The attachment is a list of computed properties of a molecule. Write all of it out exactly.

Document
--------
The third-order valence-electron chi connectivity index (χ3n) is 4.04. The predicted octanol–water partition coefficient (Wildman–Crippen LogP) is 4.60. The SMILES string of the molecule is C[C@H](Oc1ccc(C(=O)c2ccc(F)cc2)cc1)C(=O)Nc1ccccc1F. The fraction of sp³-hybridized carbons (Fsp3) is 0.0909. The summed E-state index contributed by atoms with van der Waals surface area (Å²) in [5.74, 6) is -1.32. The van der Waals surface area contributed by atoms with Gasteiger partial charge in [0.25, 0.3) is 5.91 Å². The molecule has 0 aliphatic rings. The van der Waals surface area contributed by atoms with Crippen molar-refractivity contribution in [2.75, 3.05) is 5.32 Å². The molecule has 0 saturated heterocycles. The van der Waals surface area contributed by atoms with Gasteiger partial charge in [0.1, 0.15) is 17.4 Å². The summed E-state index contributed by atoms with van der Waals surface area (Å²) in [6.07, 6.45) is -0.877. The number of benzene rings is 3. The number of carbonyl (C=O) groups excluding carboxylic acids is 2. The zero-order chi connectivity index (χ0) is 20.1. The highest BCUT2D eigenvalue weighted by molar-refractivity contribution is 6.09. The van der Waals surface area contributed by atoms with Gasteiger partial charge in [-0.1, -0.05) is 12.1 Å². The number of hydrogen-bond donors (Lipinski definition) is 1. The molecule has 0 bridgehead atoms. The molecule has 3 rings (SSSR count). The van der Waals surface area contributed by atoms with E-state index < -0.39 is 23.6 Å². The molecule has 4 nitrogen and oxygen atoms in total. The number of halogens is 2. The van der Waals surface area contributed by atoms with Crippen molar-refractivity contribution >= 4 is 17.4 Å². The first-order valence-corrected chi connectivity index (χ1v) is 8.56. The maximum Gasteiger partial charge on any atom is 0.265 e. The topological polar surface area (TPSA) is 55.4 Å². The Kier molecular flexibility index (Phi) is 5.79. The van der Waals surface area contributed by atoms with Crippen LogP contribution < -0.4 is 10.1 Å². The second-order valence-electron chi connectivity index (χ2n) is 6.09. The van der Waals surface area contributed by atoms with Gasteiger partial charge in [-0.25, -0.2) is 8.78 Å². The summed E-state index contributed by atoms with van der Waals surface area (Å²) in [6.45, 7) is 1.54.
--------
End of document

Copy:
The third-order valence-electron chi connectivity index (χ3n) is 4.04. The predicted octanol–water partition coefficient (Wildman–Crippen LogP) is 4.60. The SMILES string of the molecule is C[C@H](Oc1ccc(C(=O)c2ccc(F)cc2)cc1)C(=O)Nc1ccccc1F. The fraction of sp³-hybridized carbons (Fsp3) is 0.0909. The summed E-state index contributed by atoms with van der Waals surface area (Å²) in [5.74, 6) is -1.32. The van der Waals surface area contributed by atoms with Gasteiger partial charge in [0.25, 0.3) is 5.91 Å². The molecule has 0 aliphatic rings. The van der Waals surface area contributed by atoms with Crippen molar-refractivity contribution in [2.75, 3.05) is 5.32 Å². The molecule has 0 saturated heterocycles. The van der Waals surface area contributed by atoms with Gasteiger partial charge in [0.1, 0.15) is 17.4 Å². The summed E-state index contributed by atoms with van der Waals surface area (Å²) in [6.07, 6.45) is -0.877. The number of benzene rings is 3. The number of carbonyl (C=O) groups excluding carboxylic acids is 2. The zero-order chi connectivity index (χ0) is 20.1. The highest BCUT2D eigenvalue weighted by molar-refractivity contribution is 6.09. The van der Waals surface area contributed by atoms with Gasteiger partial charge in [-0.1, -0.05) is 12.1 Å². The number of hydrogen-bond donors (Lipinski definition) is 1. The molecule has 0 bridgehead atoms. The molecule has 3 rings (SSSR count). The van der Waals surface area contributed by atoms with E-state index < -0.39 is 23.6 Å². The molecule has 4 nitrogen and oxygen atoms in total. The number of halogens is 2. The van der Waals surface area contributed by atoms with Crippen molar-refractivity contribution >= 4 is 17.4 Å². The first-order valence-corrected chi connectivity index (χ1v) is 8.56. The maximum Gasteiger partial charge on any atom is 0.265 e. The topological polar surface area (TPSA) is 55.4 Å². The Kier molecular flexibility index (Phi) is 5.79. The van der Waals surface area contributed by atoms with Crippen LogP contribution < -0.4 is 10.1 Å². The second-order valence-electron chi connectivity index (χ2n) is 6.09. The van der Waals surface area contributed by atoms with Gasteiger partial charge in [-0.25, -0.2) is 8.78 Å². The summed E-state index contributed by atoms with van der Waals surface area (Å²) in [6.45, 7) is 1.54.